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Making the news : a case study of East Cape News (ECN)

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dc.contributor.author Davidow AB en
dc.date.accessioned 2016-09-22T08:11:05Z
dc.date.available 2016-09-22T08:11:05Z
dc.date.created 1998 en
dc.date.submitted 1999 en
dc.identifier.uri http://hdl.handle.net/20.500.11892/22005
dc.description.abstract Informed by a structuralist approach to news making, this research provides a detailed ethnographic study of the determinants that shape and produce news in the South African print media. The research focuses on the news production process at East Cape News Pty. Ltd. (ECN) a small news agency operating in the peripheral news region of South Africa's Eastern Cape. It considers the journalistic routines and interests of the ECN reporters; how these reporters select events and turn them into news, how they interpret their significance and how they formulate them as news stories. The research also considers the second stage of selection ECN news must pass before it is read by the public - the "gates" of external newspapers. In this section, the study is primarily concerned with which ECN news stories succeed past the gates of national newspapers as these are the newpapers that play an influential role in shaping national perceptions of the marginalised Eastern Cape region. A province burdened with devastating rural poverty, unstable government, and little economic growth, the Eastern Cape warrants little coverage from the national, Johannesburg-based news market. As a result, little news of the Eastern Cape is published nationally, further perpetuating the region's perceived insignificance on a national level. This point also demonstrates the fact that news both shapes, and is shaped by, our ideologies. The researcher's findings reinforce many of the observations of other media researchers informed by a structuralist approach in the field of news making. However, some elements of news making emerge which appear to be unique in terms of other studies of news making. These elements are primarily a result of ECN's informal organisational structures which allow the journalists a greater level of autonomy than a larger more bureaucratic organisation might. Thus, in addition to considering the structures that shape the news, the researcher also discusses the role of human agency in making the news. en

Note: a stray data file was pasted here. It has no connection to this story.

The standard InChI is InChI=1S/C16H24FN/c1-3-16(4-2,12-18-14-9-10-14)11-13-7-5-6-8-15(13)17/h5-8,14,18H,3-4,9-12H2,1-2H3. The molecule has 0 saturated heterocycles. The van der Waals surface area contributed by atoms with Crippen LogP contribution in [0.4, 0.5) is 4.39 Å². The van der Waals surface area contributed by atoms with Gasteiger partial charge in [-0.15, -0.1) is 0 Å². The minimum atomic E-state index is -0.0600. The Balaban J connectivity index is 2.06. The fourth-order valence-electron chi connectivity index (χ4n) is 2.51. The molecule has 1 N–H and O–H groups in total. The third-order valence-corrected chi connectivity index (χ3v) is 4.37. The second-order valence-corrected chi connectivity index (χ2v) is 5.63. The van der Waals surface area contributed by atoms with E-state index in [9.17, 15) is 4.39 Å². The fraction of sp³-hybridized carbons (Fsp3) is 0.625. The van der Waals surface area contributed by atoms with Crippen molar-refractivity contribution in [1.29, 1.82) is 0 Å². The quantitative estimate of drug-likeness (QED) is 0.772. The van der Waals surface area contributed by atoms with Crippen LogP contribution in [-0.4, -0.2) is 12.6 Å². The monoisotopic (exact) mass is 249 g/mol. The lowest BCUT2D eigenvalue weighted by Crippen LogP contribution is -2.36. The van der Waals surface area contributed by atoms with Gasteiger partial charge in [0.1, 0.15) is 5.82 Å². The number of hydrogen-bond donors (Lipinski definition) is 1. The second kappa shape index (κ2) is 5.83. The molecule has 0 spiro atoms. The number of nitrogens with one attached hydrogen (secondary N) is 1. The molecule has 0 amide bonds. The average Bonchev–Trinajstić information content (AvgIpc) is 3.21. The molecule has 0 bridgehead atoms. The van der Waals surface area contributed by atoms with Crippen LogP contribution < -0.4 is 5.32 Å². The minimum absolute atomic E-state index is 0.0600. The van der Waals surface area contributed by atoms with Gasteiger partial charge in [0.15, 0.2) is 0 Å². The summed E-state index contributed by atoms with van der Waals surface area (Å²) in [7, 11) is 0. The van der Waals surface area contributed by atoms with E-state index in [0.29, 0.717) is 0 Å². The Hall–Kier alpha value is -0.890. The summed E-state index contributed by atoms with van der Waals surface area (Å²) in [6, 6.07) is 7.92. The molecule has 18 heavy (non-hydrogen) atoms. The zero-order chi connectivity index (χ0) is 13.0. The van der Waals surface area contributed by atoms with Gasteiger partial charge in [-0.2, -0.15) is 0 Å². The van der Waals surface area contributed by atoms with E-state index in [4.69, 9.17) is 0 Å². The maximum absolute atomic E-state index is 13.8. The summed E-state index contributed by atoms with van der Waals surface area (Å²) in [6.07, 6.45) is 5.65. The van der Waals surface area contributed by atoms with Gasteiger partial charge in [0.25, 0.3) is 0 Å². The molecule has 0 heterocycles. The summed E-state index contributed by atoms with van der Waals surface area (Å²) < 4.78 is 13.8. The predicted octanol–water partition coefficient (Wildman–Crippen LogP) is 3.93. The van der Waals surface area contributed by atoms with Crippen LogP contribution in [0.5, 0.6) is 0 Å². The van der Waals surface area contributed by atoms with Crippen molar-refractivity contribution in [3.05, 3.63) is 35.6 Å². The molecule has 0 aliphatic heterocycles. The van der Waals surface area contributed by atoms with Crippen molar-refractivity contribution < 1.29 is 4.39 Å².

dc.language English en
dc.subject Communication science en
dc.subject Journalism and the press en
dc.subject Communication science en
dc.subject Mass media (General) en
dc.title Making the news : a case study of East Cape News (ECN) en
dc.type Masters degree en
dc.description.degree MA en


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